Take the 2-minute tour ×
Musical Practice & Performance Stack Exchange is a question and answer site for musicians, students, and enthusiasts. It's 100% free, no registration required.

I've had my share of booking in the states, but would like to know what differs abroad. I'm looking to take my solo project on an international tour... (My genre is dark piano rock/electronica.) Any experience or suggestions on where to begin?

Specifically:

  • Countries most accepting of alternative rock and/or American culture in general (Japan, Australia, others?)
  • International booking concerns
  • Approaching foreign venues (verifying credibility of both parties, compensation, etc.)
  • Merch concerns
  • General advice
  • Language barrier and how it plays into crowd interaction

Many thanks, SE-ers

share|improve this question
    
Downvoters: Please justify your vote with constructive criticism to help the OP (me) and the SE community. Thanks. –  Old McStopher Jul 24 '12 at 4:21
add comment

1 Answer 1

up vote 4 down vote accepted

Getting a promoter for each country should help you a lot - they know the right venues, the contacts etc. - but it is not necessary. I have known people who just went on the road and took what they could find, but you are rarely likely to find the most suitable gigs at that sort of short notice.

If you have your music on iTunes, Amazon or other global sites, you should be able to track where it is most popular - this could help you decide where to tour.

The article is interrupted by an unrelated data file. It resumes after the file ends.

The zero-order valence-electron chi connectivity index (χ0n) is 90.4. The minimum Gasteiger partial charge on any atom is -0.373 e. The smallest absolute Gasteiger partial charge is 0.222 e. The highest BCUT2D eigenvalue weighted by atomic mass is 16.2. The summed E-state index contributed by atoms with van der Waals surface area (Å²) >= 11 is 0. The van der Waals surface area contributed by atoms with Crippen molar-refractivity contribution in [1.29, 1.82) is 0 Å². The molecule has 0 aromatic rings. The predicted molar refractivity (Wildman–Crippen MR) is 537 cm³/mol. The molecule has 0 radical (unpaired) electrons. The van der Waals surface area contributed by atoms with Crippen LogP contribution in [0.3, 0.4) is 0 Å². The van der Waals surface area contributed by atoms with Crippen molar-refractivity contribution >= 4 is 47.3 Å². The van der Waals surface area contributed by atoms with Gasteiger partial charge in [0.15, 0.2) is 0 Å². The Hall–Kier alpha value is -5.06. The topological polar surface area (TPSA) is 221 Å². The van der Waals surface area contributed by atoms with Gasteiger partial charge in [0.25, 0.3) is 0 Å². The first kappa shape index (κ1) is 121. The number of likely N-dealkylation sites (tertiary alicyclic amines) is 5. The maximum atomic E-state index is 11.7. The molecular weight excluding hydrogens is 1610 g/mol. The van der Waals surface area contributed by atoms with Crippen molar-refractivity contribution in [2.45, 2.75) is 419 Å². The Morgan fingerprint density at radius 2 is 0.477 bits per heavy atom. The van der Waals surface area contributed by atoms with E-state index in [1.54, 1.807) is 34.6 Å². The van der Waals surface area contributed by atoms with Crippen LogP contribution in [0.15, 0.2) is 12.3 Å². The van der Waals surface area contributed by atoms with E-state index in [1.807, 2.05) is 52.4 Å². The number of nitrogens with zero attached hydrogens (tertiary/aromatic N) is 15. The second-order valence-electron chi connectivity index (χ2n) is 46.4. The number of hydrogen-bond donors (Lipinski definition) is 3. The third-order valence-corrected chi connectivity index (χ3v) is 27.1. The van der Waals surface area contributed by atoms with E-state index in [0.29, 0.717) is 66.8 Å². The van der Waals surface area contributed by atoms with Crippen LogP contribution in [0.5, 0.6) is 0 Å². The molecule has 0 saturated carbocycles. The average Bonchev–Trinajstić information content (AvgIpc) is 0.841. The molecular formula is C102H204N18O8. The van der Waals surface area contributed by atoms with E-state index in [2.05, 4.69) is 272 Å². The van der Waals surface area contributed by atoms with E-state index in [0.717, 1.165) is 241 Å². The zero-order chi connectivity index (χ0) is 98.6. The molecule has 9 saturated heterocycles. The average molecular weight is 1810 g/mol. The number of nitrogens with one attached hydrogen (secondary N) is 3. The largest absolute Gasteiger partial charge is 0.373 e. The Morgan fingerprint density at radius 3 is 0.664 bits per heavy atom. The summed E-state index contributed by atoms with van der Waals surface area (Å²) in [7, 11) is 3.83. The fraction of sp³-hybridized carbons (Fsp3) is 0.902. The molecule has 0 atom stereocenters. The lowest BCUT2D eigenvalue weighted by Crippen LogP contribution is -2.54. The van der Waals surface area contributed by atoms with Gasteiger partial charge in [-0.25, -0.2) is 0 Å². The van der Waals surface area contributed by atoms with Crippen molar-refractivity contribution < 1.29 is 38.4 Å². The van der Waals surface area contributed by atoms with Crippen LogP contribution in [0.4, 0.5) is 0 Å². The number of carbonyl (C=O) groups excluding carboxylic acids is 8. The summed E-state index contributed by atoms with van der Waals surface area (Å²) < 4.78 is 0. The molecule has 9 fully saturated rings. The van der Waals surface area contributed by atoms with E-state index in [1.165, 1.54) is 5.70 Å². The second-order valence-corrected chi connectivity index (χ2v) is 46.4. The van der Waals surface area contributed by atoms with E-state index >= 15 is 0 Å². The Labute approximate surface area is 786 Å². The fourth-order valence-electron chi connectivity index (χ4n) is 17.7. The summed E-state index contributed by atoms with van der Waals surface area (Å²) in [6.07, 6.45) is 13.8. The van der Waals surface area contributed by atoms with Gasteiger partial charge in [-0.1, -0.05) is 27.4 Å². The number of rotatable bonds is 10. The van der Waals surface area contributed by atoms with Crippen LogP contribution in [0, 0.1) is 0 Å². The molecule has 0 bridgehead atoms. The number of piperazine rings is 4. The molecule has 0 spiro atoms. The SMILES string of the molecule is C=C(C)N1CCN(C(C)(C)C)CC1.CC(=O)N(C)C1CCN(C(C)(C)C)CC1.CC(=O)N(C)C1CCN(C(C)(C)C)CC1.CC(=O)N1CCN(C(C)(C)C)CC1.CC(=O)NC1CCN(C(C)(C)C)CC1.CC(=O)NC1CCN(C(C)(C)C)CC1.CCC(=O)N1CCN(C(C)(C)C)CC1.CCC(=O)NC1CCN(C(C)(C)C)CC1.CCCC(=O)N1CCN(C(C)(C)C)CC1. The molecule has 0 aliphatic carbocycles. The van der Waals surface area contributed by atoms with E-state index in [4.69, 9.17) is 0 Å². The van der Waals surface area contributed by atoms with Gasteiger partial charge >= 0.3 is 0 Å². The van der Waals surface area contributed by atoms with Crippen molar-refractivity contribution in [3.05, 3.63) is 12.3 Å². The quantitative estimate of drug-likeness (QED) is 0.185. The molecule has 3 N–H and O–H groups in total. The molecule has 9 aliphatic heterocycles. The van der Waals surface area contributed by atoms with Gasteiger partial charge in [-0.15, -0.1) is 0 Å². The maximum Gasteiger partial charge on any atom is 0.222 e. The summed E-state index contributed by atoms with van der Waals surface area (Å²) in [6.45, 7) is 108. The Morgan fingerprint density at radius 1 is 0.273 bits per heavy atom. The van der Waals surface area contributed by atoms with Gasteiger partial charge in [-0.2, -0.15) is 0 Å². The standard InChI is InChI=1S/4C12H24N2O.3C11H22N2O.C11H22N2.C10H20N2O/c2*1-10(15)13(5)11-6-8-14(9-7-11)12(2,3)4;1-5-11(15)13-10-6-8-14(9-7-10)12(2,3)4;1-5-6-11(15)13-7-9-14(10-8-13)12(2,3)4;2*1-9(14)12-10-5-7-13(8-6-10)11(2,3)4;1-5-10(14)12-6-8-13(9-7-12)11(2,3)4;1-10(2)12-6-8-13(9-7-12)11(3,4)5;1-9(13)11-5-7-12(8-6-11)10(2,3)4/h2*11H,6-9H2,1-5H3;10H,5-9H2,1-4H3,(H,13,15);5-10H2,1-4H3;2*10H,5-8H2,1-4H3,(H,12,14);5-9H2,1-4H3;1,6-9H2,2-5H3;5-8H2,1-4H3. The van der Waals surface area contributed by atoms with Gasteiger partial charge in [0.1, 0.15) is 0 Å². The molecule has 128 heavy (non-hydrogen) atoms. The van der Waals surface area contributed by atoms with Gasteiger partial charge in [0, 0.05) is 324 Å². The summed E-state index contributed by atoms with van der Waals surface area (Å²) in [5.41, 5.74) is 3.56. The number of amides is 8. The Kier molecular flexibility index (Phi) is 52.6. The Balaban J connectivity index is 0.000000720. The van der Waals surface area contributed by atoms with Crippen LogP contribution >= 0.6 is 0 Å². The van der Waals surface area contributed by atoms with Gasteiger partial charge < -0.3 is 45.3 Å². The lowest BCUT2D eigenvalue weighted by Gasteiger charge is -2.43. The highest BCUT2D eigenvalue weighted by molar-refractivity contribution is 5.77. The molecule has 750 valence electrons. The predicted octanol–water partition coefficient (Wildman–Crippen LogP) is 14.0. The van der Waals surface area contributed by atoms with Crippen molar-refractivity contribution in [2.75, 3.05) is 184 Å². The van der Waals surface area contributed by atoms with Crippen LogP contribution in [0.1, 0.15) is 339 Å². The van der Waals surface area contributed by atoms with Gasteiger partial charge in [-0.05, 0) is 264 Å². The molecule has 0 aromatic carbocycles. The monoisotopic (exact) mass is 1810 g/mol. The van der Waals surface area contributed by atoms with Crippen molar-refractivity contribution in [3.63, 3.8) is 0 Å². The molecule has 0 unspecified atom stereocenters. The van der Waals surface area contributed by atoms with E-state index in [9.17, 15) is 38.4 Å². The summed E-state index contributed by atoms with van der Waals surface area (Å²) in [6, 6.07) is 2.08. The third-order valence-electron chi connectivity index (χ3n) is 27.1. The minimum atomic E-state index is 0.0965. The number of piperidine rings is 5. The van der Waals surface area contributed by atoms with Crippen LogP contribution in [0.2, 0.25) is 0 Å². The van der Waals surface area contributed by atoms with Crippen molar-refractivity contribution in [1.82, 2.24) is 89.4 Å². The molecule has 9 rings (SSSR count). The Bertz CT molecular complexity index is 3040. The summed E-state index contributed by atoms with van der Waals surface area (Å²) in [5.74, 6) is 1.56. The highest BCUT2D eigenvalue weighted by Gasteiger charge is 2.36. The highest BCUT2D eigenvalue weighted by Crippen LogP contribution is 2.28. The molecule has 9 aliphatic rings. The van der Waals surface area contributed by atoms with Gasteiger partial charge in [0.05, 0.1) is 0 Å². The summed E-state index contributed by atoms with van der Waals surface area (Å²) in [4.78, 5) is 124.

To help venues/promoters verify you, have a range of live footage on YouTube so they can see what you look like, and carry lots of demo CDs to give out.

I don't think there should be much concern about merch (other than making sure it doesn't get stolen) but research what might sell best in a particular region (eg for us, stickers and badges of our cartoon icons would be first on our merch list for Japan)

Language barrier can be a problem, but being able to greet the crowd in their own language will get you off to a good start. In saying that, English is pretty much ubiquitous so should work, at least partially, in most countries. Alternatively, you can deliberately misuse the language (see the first video link in my profile to see what I mean)

share|improve this answer
add comment

Your Answer

 
discard

By posting your answer, you agree to the privacy policy and terms of service.

Not the answer you're looking for? Browse other questions tagged or ask your own question.